Facebook took one step closer to providing internet access to isolated locations throughout the world.
Connectivity Labs, a subsidiary of the social media giant specializing in creating new wireless technology, announced that its unmanned, solar-powered aircraft Aquila completed its first test flight last month.
The goal of the first test initially was to ensure the drone would be able to get airborne, wrote Ars Technica. Also, this test run was the first the engineers used for computer modeling to analyze the take-off altitude and speed.
Next, data regarding the drone’s performance at a low altitude were transmitted to the aeronautics team on the ground. This included seeing how factors like power usage and the effectiveness of the autopilot system fared while airborne.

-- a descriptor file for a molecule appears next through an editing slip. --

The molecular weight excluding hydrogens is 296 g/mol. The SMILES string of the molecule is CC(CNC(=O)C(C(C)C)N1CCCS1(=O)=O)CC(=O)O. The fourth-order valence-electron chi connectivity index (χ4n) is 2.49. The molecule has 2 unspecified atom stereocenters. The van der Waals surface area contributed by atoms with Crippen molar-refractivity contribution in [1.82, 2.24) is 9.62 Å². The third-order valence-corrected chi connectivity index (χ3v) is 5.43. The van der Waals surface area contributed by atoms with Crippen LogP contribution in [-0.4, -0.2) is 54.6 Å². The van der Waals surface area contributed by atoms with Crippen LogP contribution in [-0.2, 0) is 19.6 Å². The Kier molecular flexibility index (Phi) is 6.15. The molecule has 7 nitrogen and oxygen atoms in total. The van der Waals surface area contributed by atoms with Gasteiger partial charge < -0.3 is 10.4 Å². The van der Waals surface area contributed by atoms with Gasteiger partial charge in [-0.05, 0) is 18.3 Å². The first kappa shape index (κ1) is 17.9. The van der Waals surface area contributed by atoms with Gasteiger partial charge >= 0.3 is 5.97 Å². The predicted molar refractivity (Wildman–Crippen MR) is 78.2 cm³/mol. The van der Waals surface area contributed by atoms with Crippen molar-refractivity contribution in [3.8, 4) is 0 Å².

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Aquila flew for more than 90 minutes, which was three times longer than the team had planned.
Overall, the results were positive validating several of Facebook’s computer models. Engadget noted there was one structural failure that happened right before Aquila landed, but that landing still was accomplished successfully.
The ultimate goal of this project is to have Aquila fly for three months at a time using 5,000 watts of solar energy, which is equivalent to the output of three hair dryers, so it can beam internet connectivity from altitudes of 60,000 feet.
More work needs to be conducted on Aquila in order to refine features like the plane’s energy storage capabilities. You can watch the video of the first flight below.